After two and a half years at the Jefferson County Museum, I decided it was time to seek greener pastures—literally—and accepted a position at a working farm and historic homestead in rural New Hampshire. The position of Curator at the Remick Country Doctor Museum & Farm was another one of those “everything but the kitchen sink” roles: I wrote the institution’s collections management policy, oversaw all registration and collections management, designed and installed exhibits, wrote and conducted a medical history tour, and managed two historic homes. That last part was my favorite.  I never imagined my work day including mixing cement or pruning century-old shrubbery, but you never know what you’re capable of until you try!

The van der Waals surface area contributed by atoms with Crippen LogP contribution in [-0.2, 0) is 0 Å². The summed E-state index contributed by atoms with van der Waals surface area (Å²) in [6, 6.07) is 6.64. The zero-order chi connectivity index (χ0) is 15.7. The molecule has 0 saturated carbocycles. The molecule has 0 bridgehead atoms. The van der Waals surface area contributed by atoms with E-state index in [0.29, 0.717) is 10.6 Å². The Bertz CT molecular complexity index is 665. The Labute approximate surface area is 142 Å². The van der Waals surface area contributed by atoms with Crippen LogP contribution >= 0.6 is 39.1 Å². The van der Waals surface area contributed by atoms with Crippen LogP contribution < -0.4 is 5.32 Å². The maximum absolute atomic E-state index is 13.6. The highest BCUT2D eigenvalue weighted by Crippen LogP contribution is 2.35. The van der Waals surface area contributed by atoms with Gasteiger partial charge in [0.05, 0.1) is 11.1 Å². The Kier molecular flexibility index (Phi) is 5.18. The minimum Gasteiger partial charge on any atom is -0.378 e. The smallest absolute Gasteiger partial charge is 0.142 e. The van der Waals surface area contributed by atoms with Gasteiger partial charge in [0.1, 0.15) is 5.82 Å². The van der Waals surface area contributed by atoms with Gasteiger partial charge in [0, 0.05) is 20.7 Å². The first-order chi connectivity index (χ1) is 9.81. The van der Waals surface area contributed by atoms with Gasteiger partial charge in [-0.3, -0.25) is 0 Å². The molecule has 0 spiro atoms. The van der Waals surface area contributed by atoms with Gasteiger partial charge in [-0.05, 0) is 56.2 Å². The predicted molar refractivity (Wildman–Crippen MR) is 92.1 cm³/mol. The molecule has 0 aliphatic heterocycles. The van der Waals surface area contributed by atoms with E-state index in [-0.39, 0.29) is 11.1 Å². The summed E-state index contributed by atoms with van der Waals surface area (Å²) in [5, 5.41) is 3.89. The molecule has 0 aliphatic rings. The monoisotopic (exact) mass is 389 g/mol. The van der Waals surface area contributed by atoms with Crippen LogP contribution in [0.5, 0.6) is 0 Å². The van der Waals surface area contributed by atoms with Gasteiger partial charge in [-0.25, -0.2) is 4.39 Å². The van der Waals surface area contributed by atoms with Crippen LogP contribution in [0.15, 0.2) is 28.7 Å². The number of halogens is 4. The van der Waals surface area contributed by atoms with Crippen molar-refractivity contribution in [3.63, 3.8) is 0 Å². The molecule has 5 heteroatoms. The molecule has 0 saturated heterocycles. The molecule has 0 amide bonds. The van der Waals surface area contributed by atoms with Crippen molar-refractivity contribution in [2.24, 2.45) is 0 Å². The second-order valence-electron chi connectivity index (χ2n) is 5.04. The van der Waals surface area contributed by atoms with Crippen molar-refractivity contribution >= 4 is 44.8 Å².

By this second job, I was becoming really comfortable with the small museum environment. The versatility is a huge factor for me: at a small institution, no two work days ever look the same, and I’m constantly learning, stretching my capabilities, and gaining cross-disciplinary experience. As a result, I feel at least moderately equipped for positions in a variety of museum departments, from Education to Facilities to Collections. This versatility is also one of the benefits of UW Museology’s interdisciplinary curriculum, which helped me to get out of my comfort zone and develop knowledge and skills in entirely new areas.  A small museum allows a certain level of nimbleness: if I have an idea or a problem, there aren’t several levels of bureaucracy standing between me and other stakeholders. I have direct access to, and rapport with, board members, donors, and visitors, and can advocate directly for projects that I care about or gaps that need to be filled. Holding a position within a small staff leads to high levels of responsibility, but also to lots of recognition for a job well done. You never get lost in the shuffle when you’re one of just a few employees.